Throughout his career his style was reminiscent of the Barbizon School artists and grays, browns, and greens were usually his palette of choice.  His paintings that feature clouds and moody skies above the trees have a quiet, pastoral tone and convey calmness, peace, and timelessness.  He often focused on the uniquely hazy atmospheric effects and softly blurred outlines commonly found in Northern California, and frequently included his signature towering, majestic oak trees.

Percy Gray
"Eucalypti with Ranch House"
15 1/2 x 19 1/2 inches
Creating visual poetry, large elegant trees are often abundant in his paintings.  Works showcasing the gently sweeping branches of the Eucalypti are particularly sought-after by collectors.

Today, Percy Gray is unquestionably considered one of the most successful and well-known landscape painters to have worked in California during the early 20th Century.  Gray spent his last years in Marin County continuing to paint until his death in 1952.  His work has been exhibited at many public institutions including the Metropolitan Museum of Art, Smithsonian American Art Museum, Crocker Art Museum, Oakland Museum, Santa Barbara Museum, Brooklyn Museum, and the Monterey Museum of Art.

For additional information about the artist and currently available paintings by Percy Gray, please  visit our website at www.kargesfineart.com, contact Karges Fine Art in Carmel, California by email to gallery@kargesfineart.com or by telephone at (831) 625-4266.

Tuesday, July 23, 2019

The Unique Style and Bold Color Combinations of Birger Sandzen

Birger Sandzen was born in Blidsberg, Sweden in 1871 and spent the majority of his successful career in Lindsborg, Kansas, where he also worked as an art professor at Bethany College. He is best known for his colorful, dynamic landscapes featuring mountain lakes and rivers, boulders, aspen trees and rustic buildings. The style and spirit of his works, though uniquely individual, varied throughout his career from Pointillist and Fauvist, to Expressionist and Post-Impressionist. His artworks are dramatic, exciting and vibrant.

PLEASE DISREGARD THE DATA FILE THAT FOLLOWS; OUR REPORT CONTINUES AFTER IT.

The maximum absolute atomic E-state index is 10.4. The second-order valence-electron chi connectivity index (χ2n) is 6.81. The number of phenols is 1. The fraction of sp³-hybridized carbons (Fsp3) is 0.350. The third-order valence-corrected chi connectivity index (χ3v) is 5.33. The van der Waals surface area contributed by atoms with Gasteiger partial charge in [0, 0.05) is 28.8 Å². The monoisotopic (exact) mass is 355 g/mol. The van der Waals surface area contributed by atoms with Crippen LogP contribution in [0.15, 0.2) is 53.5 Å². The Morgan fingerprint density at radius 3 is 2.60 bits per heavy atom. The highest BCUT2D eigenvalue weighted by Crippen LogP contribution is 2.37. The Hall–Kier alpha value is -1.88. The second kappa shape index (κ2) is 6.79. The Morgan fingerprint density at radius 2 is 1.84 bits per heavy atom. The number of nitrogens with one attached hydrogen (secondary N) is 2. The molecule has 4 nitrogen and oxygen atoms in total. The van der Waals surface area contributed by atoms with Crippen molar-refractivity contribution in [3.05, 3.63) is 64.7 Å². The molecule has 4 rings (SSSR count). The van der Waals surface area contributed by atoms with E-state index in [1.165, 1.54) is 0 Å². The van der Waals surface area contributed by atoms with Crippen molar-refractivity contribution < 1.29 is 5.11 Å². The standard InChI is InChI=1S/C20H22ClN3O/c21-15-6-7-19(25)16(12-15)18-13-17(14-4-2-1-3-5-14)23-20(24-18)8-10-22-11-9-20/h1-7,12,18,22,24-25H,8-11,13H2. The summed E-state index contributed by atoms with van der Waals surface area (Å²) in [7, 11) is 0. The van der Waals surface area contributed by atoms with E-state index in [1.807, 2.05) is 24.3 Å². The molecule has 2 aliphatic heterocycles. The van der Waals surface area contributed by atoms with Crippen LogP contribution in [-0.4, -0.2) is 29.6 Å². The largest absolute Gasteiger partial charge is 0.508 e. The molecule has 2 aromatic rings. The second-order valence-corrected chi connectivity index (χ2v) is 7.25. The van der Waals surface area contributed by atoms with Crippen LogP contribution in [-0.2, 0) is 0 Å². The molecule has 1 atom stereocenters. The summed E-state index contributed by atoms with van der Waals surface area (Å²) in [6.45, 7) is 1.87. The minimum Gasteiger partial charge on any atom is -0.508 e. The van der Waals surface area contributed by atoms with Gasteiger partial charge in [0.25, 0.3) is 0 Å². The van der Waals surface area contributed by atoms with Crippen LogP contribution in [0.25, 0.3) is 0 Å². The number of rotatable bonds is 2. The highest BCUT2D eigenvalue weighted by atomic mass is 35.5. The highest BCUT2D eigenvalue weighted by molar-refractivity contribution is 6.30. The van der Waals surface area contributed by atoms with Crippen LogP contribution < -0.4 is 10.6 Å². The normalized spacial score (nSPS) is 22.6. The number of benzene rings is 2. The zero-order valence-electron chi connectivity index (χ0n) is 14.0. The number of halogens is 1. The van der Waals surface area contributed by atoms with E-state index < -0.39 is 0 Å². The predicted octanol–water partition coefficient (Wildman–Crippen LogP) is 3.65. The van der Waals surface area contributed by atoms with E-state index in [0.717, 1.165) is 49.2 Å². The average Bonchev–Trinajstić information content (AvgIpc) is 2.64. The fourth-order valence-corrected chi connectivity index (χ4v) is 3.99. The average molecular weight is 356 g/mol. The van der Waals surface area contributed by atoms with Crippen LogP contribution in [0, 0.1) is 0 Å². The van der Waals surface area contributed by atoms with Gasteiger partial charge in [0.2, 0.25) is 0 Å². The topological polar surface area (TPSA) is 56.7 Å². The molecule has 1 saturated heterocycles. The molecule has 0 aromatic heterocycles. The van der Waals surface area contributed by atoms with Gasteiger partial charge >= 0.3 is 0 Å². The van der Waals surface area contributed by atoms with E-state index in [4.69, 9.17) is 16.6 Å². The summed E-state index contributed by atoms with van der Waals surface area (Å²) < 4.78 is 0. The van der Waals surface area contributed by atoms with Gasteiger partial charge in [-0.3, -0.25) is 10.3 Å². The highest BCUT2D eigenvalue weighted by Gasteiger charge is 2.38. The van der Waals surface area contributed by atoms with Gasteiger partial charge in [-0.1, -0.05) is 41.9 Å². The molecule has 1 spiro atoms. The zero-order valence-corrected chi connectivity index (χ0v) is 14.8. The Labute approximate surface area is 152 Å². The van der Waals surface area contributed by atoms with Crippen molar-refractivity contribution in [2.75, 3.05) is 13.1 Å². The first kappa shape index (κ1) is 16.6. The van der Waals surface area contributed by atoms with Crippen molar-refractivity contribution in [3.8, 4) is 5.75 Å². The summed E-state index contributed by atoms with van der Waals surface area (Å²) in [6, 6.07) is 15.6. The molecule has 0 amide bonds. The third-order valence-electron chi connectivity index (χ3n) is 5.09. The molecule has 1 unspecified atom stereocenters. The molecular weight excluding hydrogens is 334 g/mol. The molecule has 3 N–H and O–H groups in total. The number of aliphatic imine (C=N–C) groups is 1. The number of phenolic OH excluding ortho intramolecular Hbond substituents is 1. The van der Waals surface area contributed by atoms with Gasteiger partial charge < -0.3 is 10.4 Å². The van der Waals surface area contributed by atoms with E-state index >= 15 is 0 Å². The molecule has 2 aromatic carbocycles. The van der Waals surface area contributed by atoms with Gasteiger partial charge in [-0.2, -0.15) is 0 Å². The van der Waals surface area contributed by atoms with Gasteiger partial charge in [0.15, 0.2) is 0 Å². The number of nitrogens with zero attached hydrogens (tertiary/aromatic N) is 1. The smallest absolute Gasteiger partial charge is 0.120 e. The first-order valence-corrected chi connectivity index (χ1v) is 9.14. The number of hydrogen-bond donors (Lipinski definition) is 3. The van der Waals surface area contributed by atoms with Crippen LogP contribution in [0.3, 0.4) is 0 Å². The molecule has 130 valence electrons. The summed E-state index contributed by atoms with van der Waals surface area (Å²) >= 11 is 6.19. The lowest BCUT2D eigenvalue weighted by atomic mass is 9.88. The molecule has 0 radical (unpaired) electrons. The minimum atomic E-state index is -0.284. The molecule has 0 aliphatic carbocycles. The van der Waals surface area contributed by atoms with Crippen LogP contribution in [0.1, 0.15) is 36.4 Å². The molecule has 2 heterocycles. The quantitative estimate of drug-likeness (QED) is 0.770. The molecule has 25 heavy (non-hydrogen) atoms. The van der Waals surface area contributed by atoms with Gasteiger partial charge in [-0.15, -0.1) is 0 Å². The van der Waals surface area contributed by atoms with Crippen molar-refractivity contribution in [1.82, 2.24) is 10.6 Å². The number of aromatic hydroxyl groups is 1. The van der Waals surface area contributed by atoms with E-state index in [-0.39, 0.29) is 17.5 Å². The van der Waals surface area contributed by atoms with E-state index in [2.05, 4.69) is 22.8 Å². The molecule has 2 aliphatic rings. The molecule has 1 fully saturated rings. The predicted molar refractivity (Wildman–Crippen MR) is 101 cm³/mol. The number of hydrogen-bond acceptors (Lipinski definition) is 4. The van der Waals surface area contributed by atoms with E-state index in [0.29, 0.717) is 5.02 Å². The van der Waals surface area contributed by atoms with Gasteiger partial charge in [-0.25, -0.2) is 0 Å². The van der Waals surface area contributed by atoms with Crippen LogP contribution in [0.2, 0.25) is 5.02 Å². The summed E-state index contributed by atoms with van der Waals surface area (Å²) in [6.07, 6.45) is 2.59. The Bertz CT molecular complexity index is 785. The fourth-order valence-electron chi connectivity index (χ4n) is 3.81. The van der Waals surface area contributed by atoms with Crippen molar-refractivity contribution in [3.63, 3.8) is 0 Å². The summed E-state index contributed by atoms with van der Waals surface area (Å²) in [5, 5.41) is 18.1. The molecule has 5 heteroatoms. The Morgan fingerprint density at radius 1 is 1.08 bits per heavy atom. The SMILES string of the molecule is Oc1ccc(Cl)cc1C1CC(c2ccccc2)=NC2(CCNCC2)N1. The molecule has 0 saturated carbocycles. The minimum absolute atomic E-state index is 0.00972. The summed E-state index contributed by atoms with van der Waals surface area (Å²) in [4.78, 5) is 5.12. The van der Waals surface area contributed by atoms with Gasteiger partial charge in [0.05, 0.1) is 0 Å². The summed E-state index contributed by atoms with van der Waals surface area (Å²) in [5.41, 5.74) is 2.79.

Our first work, “Iceberg Peak, Colorado State Park”  features rich vivid colors with brilliant brushwork. A truly outstanding example of his distinctive style, the surface emphasizes a thick application of paint in a manner reminiscent of Van Gogh or Cezanne. The work showcases his fascination with rich, wonderfully bold color combinations.

Birger Sandzen (1871 - 1954)
"Iceberg Peak, Colorado State Park"

Our second work, “Early Fall”, was painted later in Sandzen's career in 1951. The location is one of the artist's most popular settings, the Smoky Hill River in central Kansas. This is a classic example of his mature work, using a slightly softer and more subdued color palette. The application of paint on the surface, while still energetic and vigorous, is somewhat more restrained.

Birger Sandzen (1871 - 1954)
"Early Fall, Smoky Hill River, Kansas, 1951"
Oil on board, 20 x 24 inches

Birger Sandzen's work is internationally known and has been exhibited and held in the collections of numerous museums, including the Metropolitan Museum of Art, the Uffizi in Florence, the British Museum, the Denver Art Museum, and the Library of Congress.

For additional information about these or other available paintings by early American and California artists, contact Karges Fine Art at (800) 833-9185 or visit www.kargesfineart.com.

Tuesday, July 16, 2019

The Romance of Early California Landscapes

What is it that has always attracted people to Early California painting? Works created during the period between 1870 and 1940, plein air works in particular, call attention to the exceptional and unparalleled beauty of the hills, mountains, deserts, and farmlands of the Golden State. These cherished historic works remind us of a romantic era and a quieter time in the history of the “Land of Sunshine and Opportunity”.

Joan Irvine Smith, founder of the Irvine Museum, noted that “Over a hundred years ago, the splendor of nature fascinated artists and compelled them to paint beautiful paintings. As we view these rare and remarkable paintings, we are returned, all too briefly, to a time long ago when the land and its bounty were open and almost limitless.”

Even before the land around Yosemite Valley became part of Yosemite National Park in 1890, the breathtaking views of this area captivated countless notable artists and writers. The stunning waterfalls, majestic granite cliffs and scenic vistas were favorite subjects of famous 19th century landscape artist Thomas Hill. One of the most acclaimed painters in the history of American art, Thomas Hill is especially well known for his western landscapes and panoramic views of our National Parks. We are pleased to present this magnificent scene of Bridalveil Fall, Yosemite, below, which showcases the natural beauty of the area.

Thomas Hill (1829 - 1908)
"Bridalveil Fall, Yosemite"